Why Stillwater Mining Shot Upward in 2012


The year is nearing its end, and now's a good opportunity to look at what happened throughout 2012 to the stocks you follow. If you know the important things that a company achieved, as well as any challenges it failed to overcome, then you can make a better decision about whether it really deserves a spot in your portfolio.

Today, I'll look at Stillwater Mining . The mining company is the only producer of platinum and palladium in the U.S., giving it unique exposure to metals that are both precious and vitally important for industrial purposes. Yet with the company having taken steps to diversify its operations last year, Stillwater isn't just a platinum-group metals company anymore. Read on for more about what happened with shares of Stillwater Mining this year.

Stats on Stillwater Mining

Year-to-Date Stock Return


Market Cap

$1.46 billion

Revenue, Past 12 Months

$857 million

Net income, Past 12 Months

$58.3 million

1-Year Revenue Growth


1-Year Net Income Growth


CAPS Rating (out of 5)


Source: S&P Capital IQ.

What pushed Stillwater Mining higher in 2012?
Much of the reason for Stillwater's rise in 2012 can be traced to rising platinum and palladium prices. Bullion funds ETFS Physical Platinum and ETFS Physical Palladium posted gains of about 10% over the past year, helping to support Stillwater's profitability.

But the company hasn't been entirely shareholder-friendly. In October, Stillwater said it would offer $345 million in convertible 20-year notes. Although the notes carry a very low interest rate of 1.75%, they give bondholders the right to convert their bonds into stock at an initial price of $16.53 per share. Although that's well above the current share price, it still will potentially dilute current shareholders if Stillwater stock moves higher.

Admittedly, Stillwater has fared much better than rival North American Palladium , which has seen its shares lose half their value. But both companies rely on demand from automakers, which use platinum-group metals for catalytic converters. With European economic woes posing a big problem for the auto industry, weak auto-sales expectations are hurting Stillwater's prospects. Moreover, with Tiffany and other high-end jewelers starting to face difficulties from high-end shoppers dealing with fiscal cliff concerns, the prospect of increased jewelry demand for platinum-group metals is questionable at best.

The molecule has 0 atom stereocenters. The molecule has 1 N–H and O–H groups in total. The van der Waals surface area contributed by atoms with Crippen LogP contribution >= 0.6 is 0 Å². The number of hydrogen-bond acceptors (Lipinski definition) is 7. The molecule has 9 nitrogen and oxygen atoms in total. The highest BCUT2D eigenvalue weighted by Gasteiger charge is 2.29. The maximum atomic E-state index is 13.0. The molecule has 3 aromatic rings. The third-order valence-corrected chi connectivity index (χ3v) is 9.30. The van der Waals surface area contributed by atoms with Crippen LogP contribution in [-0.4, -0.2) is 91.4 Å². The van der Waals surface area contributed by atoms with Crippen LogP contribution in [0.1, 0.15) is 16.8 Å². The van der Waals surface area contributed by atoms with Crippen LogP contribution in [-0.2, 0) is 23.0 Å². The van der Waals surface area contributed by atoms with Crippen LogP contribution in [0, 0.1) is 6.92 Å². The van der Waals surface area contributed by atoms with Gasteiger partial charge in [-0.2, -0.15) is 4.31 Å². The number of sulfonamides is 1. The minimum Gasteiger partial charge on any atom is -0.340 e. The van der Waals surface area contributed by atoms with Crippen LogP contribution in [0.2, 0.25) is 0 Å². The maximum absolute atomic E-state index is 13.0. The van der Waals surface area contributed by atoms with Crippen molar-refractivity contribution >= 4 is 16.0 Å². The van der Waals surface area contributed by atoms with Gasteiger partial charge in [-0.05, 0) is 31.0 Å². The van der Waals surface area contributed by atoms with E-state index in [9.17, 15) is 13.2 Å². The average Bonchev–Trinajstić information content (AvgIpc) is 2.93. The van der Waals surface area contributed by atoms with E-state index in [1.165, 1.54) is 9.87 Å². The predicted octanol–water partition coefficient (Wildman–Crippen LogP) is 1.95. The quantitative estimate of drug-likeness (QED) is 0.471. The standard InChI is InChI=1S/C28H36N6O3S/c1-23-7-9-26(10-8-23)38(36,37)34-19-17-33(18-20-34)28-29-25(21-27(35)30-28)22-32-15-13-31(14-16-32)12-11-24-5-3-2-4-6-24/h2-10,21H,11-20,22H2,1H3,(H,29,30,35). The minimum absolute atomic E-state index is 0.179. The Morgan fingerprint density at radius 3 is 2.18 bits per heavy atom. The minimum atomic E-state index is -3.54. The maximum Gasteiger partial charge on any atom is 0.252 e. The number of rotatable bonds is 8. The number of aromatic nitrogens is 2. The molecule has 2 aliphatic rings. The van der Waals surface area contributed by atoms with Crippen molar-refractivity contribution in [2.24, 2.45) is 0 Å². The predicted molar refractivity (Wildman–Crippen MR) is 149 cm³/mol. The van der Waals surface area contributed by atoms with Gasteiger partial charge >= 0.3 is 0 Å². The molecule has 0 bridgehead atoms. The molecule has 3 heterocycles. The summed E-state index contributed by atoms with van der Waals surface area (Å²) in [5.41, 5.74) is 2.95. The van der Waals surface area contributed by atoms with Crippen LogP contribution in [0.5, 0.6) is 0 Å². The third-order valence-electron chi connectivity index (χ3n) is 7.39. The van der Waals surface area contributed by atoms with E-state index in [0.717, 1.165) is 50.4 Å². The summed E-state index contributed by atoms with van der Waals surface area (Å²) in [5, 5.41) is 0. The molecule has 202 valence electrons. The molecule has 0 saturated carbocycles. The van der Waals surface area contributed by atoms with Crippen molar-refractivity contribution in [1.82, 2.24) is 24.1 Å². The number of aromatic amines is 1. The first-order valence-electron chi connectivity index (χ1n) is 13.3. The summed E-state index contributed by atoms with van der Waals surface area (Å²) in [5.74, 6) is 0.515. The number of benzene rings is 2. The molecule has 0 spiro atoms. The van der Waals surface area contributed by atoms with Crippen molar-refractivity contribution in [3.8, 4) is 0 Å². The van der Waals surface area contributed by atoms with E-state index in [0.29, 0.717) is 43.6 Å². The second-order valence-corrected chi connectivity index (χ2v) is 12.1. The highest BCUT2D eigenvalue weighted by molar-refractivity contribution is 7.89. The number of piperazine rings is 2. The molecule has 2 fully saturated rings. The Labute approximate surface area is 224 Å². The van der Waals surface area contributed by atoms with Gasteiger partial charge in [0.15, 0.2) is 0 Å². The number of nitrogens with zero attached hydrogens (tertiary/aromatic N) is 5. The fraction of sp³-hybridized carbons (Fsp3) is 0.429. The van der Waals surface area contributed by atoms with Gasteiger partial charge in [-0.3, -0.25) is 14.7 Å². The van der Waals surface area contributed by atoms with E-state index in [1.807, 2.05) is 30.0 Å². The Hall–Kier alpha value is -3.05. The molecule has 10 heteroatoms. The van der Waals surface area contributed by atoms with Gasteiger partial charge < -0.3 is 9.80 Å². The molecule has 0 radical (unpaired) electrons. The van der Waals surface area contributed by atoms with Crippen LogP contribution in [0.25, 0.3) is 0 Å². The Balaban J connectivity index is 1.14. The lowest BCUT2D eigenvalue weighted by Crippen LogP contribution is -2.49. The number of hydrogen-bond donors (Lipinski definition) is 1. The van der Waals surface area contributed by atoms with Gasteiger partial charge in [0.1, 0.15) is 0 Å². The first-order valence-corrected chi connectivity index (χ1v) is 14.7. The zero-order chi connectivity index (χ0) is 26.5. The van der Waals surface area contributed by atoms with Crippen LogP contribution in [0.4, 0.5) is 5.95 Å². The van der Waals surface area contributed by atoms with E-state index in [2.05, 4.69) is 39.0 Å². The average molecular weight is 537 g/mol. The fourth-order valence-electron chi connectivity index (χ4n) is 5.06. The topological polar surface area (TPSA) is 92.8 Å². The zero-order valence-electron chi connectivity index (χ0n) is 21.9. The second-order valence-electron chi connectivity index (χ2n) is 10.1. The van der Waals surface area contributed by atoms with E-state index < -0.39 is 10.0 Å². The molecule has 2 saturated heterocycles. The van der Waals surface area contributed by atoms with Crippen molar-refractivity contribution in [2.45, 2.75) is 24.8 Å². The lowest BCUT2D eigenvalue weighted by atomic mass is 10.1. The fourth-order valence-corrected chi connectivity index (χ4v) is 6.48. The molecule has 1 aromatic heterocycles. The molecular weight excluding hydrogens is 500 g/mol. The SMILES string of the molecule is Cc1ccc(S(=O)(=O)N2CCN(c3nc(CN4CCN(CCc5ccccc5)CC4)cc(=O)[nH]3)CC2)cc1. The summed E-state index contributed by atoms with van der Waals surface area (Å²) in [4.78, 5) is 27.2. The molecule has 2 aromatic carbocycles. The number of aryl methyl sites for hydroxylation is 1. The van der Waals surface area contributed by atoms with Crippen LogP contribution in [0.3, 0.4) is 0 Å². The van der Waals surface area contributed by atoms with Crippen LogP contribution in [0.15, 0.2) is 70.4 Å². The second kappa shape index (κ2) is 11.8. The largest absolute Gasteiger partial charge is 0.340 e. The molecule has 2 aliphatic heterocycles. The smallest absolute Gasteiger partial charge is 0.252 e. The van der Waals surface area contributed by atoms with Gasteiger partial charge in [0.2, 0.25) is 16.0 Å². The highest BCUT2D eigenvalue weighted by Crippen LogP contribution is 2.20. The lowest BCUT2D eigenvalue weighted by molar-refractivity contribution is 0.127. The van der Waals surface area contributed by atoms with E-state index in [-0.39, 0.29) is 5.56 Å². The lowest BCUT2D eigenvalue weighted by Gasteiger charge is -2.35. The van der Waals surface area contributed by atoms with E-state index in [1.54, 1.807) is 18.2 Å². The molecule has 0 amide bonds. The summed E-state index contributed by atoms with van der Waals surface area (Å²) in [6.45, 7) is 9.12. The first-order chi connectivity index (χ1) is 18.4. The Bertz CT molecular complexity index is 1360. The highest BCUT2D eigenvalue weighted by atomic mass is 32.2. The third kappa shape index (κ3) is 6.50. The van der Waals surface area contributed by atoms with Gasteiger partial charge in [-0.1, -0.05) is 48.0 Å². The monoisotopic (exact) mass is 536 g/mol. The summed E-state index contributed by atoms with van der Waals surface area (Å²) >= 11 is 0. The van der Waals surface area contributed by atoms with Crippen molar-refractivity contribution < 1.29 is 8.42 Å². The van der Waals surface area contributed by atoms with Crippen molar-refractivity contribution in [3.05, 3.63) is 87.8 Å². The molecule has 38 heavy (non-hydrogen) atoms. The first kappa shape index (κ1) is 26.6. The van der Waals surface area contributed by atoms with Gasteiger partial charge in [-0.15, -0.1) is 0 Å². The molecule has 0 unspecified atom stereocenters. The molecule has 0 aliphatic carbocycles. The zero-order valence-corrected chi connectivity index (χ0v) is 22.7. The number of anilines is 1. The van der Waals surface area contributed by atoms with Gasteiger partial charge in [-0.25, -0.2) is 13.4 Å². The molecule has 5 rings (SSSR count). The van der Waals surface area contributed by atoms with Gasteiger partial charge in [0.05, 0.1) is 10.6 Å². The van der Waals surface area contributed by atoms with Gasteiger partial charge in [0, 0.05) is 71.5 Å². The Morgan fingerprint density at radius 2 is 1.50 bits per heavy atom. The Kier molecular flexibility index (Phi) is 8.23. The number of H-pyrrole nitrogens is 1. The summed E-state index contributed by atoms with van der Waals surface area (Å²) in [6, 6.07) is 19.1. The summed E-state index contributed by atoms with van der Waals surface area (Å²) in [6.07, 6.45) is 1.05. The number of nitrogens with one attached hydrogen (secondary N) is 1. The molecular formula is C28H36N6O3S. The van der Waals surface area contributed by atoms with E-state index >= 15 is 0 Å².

Although Stillwater has done fairly well in 2012, investors are looking for action. With shareholder Clinton Group seeking the retirement of CEO Frank McAllister and pointing to "strategic missteps" such as the purchase of Peregrine Metals last year, the spring shareholder meeting should be an interesting one for the mining company. What happens there could define how Stillwater performs in 2013 and beyond.

Make a smarter investment
Stillwater has challenges ahead, and even though it could thrive next year, you might prefer a more solid bet. Find out which stock The Motley Fool's chief investment officer has selected as his No. 1 stock for the next year in our brand-new free report: "The Motley Fool's Top Stock for 2013." It's yours free for a limited time. Just click here to access the report and find out the name of this under-the-radar company.

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The article Why Stillwater Mining Shot Upward in 2012 originally appeared on Fool.com.

Fool contributor Dan Caplinger has no positions in the stocks mentioned above. You can follow him on Twitter, @DanCaplinger. The Motley Fool owns shares of Tiffany. Try any of our Foolish newsletter services free for 30 days. We Fools don't all hold the same opinions, but we all believe that considering a diverse range of insights makes us better investors. The Motley Fool has a disclosure policy.

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